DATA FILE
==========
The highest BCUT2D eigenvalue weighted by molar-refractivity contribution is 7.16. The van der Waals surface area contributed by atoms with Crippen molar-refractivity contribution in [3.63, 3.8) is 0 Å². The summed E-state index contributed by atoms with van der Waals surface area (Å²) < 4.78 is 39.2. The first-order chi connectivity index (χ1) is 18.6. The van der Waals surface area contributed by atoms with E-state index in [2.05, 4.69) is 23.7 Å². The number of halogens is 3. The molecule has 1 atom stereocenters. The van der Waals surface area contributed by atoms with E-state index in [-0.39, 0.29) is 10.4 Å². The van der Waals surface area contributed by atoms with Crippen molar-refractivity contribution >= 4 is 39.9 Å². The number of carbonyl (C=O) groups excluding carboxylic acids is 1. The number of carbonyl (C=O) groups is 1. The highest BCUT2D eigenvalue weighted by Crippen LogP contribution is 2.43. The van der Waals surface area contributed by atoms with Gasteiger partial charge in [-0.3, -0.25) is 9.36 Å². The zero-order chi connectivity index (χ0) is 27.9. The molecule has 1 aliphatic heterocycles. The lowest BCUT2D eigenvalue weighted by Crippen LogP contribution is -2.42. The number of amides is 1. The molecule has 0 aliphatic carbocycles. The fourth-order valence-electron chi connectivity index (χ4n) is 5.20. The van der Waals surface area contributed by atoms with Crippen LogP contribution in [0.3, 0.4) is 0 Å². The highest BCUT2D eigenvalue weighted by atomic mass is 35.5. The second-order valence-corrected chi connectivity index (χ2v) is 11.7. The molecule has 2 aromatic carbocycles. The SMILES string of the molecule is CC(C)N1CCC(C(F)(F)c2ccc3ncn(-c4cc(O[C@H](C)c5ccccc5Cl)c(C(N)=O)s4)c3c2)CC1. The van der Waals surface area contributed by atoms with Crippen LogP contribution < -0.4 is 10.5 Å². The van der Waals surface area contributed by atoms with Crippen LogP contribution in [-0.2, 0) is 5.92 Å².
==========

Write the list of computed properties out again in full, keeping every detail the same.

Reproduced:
The highest BCUT2D eigenvalue weighted by molar-refractivity contribution is 7.16. The van der Waals surface area contributed by atoms with Crippen molar-refractivity contribution in [3.63, 3.8) is 0 Å². The summed E-state index contributed by atoms with van der Waals surface area (Å²) < 4.78 is 39.2. The first-order chi connectivity index (χ1) is 18.6. The van der Waals surface area contributed by atoms with E-state index in [2.05, 4.69) is 23.7 Å². The number of halogens is 3. The molecule has 1 atom stereocenters. The van der Waals surface area contributed by atoms with E-state index in [-0.39, 0.29) is 10.4 Å². The van der Waals surface area contributed by atoms with Crippen molar-refractivity contribution >= 4 is 39.9 Å². The number of carbonyl (C=O) groups excluding carboxylic acids is 1. The number of carbonyl (C=O) groups is 1. The highest BCUT2D eigenvalue weighted by Crippen LogP contribution is 2.43. The van der Waals surface area contributed by atoms with Gasteiger partial charge in [-0.3, -0.25) is 9.36 Å². The zero-order chi connectivity index (χ0) is 27.9. The molecule has 1 aliphatic heterocycles. The lowest BCUT2D eigenvalue weighted by Crippen LogP contribution is -2.42. The number of amides is 1. The molecule has 0 aliphatic carbocycles. The fourth-order valence-electron chi connectivity index (χ4n) is 5.20. The van der Waals surface area contributed by atoms with Crippen LogP contribution in [0.3, 0.4) is 0 Å². The highest BCUT2D eigenvalue weighted by atomic mass is 35.5. The second-order valence-corrected chi connectivity index (χ2v) is 11.7. The molecule has 2 aromatic carbocycles. The SMILES string of the molecule is CC(C)N1CCC(C(F)(F)c2ccc3ncn(-c4cc(O[C@H](C)c5ccccc5Cl)c(C(N)=O)s4)c3c2)CC1. The van der Waals surface area contributed by atoms with Crippen LogP contribution < -0.4 is 10.5 Å². The van der Waals surface area contributed by atoms with Crippen LogP contribution in [-0.2, 0) is 5.92 Å².